The Anniversary/Burning Brides/The Gadjits - live in Seattle (Cover Artwork)

The Anniversary / Burning Brides / The Gadjits

live in Seattle (2002)

live show

I was really looking forward to this show. I had seen The Anniversary twice before (w/ the Get Up Kids and the Mars Volta) and they were always a good live band... Things have changed.

First up was The Gadjits. I knew nothing about this band before the show other than their name. They put on an energetic performance and their music was ok. They seemed to use a lot of the same riffs in their guitar parts. They played for 30 minutes and then the Burning Brides came on.

I had never heard anything by this band either. I had only read an interview with them on Buddyhead. Plus Buddyhead's gossip page said that they were gonna blow The Anniversary out of the water. So I had high expectations. They were a threesome - 2 guys and a girl. The lead singer had big hair which made me hope they would rock (fros = rock. ie; At The Drive-In, Coheed and Cambria, Vendetta Red). The girl was smoking while playing bass which was fairly unattractive. They came on stage and introduced themselves as the Burning Brides - Otherwise known as the anti-Saves The Day, the anti-Dashboard Confessional (everyone cheered), and the anti-Hey Mercedes. I think that it is pretty lame to get on stage and say something like that right off the bat. Throughout their set, I kept on thinking they were gonna play "Fell in Love With a Girl" the whole time. That's right - they reminded me of the White Stripes. Their music felt uninspired and they seemed like they didn't want to be opening for the Anniversary. The crowd was really moving the whole time which was nice.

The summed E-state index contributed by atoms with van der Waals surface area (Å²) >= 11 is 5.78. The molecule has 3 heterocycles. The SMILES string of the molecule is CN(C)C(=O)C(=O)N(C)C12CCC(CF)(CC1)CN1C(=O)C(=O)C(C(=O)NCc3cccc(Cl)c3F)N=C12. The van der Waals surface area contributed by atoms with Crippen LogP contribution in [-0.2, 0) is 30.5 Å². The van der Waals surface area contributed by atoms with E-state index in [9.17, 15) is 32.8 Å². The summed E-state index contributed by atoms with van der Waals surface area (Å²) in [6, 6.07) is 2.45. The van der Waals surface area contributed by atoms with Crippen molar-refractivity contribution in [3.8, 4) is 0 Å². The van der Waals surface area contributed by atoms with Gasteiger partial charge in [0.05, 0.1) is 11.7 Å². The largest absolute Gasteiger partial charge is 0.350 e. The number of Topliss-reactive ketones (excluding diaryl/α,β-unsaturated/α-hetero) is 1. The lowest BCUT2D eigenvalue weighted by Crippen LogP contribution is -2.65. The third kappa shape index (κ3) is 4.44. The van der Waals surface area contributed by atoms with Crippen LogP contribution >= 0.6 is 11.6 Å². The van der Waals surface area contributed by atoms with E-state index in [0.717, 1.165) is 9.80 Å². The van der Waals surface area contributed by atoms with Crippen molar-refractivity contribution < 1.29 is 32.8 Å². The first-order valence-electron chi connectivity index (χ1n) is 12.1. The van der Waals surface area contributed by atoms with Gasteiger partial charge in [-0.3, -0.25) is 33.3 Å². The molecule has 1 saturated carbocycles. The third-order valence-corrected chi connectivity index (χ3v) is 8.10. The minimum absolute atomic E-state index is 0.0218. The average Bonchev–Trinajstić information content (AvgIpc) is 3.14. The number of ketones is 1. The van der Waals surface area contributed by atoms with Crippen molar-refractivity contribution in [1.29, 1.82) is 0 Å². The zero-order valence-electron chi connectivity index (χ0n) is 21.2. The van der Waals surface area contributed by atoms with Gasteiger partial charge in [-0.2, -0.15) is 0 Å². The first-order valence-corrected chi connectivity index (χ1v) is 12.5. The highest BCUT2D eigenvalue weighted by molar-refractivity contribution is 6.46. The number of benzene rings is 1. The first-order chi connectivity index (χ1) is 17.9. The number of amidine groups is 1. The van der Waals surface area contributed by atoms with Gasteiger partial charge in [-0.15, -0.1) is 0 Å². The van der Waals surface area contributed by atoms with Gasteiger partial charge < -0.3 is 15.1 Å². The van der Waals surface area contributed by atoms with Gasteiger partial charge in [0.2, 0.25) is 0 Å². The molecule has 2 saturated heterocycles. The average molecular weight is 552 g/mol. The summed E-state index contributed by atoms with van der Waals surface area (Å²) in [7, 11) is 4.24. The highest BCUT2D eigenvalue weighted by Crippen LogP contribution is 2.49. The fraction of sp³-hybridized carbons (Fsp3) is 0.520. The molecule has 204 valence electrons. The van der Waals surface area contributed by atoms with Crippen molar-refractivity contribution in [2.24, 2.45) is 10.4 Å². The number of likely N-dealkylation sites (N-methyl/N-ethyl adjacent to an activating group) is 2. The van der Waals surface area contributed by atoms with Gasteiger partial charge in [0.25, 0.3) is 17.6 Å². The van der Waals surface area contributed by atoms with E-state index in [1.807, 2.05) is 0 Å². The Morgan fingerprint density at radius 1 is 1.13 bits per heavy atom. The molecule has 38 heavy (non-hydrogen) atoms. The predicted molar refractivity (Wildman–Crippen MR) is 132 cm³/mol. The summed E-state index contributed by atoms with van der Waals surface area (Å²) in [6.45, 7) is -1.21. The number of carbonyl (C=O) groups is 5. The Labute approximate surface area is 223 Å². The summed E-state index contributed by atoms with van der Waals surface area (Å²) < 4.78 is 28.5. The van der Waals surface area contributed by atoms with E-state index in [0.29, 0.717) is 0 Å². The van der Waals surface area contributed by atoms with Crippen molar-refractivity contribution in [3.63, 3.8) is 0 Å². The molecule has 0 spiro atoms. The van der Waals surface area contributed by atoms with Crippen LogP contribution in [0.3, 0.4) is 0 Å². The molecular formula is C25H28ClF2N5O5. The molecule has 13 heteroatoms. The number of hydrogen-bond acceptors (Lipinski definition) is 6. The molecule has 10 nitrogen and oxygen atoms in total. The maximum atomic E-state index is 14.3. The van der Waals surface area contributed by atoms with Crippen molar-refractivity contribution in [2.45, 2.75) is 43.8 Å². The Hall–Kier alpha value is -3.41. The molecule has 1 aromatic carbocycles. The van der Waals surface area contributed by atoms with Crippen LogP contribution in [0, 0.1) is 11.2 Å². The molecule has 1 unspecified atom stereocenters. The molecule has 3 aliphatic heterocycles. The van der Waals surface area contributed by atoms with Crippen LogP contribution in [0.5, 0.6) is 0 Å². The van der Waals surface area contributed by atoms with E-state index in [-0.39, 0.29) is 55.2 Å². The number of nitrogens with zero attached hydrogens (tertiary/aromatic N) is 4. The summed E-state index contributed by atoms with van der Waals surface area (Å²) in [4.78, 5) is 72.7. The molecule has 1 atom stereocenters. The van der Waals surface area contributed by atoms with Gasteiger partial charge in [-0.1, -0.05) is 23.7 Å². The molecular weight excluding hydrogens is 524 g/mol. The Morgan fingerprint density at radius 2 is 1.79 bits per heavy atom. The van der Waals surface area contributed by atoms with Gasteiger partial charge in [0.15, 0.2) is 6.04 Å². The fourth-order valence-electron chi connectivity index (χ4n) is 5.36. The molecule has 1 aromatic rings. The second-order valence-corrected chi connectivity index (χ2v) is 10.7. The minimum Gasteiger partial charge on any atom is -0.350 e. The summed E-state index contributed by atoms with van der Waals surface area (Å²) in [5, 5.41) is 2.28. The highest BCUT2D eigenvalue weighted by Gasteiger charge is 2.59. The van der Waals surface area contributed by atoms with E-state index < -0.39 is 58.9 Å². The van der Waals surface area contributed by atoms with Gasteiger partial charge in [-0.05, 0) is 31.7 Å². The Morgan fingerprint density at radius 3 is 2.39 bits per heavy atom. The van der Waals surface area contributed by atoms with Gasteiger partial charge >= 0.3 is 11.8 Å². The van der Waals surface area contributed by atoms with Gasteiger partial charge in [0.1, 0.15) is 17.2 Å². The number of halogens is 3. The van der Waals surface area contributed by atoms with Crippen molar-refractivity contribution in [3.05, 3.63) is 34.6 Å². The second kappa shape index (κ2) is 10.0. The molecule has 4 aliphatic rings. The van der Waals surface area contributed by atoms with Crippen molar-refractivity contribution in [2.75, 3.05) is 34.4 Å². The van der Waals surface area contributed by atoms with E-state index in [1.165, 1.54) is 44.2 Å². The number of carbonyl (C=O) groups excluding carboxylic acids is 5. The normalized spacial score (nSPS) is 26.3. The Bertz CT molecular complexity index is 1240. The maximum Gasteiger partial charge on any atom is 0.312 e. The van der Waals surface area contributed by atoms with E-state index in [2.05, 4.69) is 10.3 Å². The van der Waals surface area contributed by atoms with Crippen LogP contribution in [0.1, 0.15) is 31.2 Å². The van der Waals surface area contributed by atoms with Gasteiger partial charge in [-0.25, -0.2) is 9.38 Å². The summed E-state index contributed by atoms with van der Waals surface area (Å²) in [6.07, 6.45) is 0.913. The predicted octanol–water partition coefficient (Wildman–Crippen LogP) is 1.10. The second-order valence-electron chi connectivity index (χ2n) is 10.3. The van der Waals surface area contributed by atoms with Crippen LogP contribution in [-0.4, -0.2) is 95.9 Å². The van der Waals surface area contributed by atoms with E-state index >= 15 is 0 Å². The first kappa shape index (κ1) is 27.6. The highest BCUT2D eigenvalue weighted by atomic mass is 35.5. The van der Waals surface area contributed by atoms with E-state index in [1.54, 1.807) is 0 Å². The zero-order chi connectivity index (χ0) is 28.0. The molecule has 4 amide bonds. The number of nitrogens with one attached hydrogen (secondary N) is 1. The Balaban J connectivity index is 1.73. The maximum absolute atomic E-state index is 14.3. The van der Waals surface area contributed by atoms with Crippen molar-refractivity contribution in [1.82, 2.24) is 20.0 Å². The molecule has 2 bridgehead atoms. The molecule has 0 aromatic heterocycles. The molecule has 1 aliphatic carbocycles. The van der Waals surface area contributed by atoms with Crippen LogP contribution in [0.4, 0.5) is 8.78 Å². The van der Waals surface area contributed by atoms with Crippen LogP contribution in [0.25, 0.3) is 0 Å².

Next was the reason everyone was there. The Anniversary finally made it to the stage (after a sample of a Dr. Dre song looped for awhile). I noticed one thing immediately. They looked like they came straight out of the 70's. I look back at my cherished "Designing a Nervous Breakdown" album and I recognize none of the people in the CD booklet but Adrianne. Seriously, it was unbelievable. I am all for change, but they couldn't be serious. It's too bad the Strokes got so popular - they have changed everyone into smoking-on-stage, denim-wearing, shaggy-haired rockstars.

Okay, so they looked different. That I could handle. They opened with an instrumental song that was interesting. There were no lyrics or anything, just a bunch of rock riffs with crashing cymbals. "Your Majesty" was played almost in it's entirety starting with Sweet Marie. The only songs off of that album that they didn't do were Tu-Whitt Tu-Whoo and Follow the Sun. A few new songs were played that seemed decent. The thing that disappointed me the most was the fact that they only played TWO songs off of "Designing a Nervous Breakdown" (Perfectly and The Heart is a Lonely Hunter) during the hour and a half on stage (with two encores)! And Perfectly was hardly recognizable because Adrianne was playing the congas instead of the familiar keyboard parts. I couldn't believe they ended the show without "All Things Ordinary" or "The D in Detroit". Those are all such fun songs compared to the dreary Husam Husam, the unbearable Follow the Sun and the rest of "Your Majesty". Adriane needs to quit the band. She played tambourine, shaker, and the congas half the time. She didn't even need all those moogs and keyboards. She barely used them.

I guess I just had expectations for this show and I was severly let down. The Anniversary is all about rock ballads now. They have lost their since of humor on stage. No longer are they the moog rocking fun band that I used to know and love. Don't go see them unless you like their new stuff more than their old, because they aren't playing any old stuff at any of their shows. And expect to hear the conga more than the keyboards.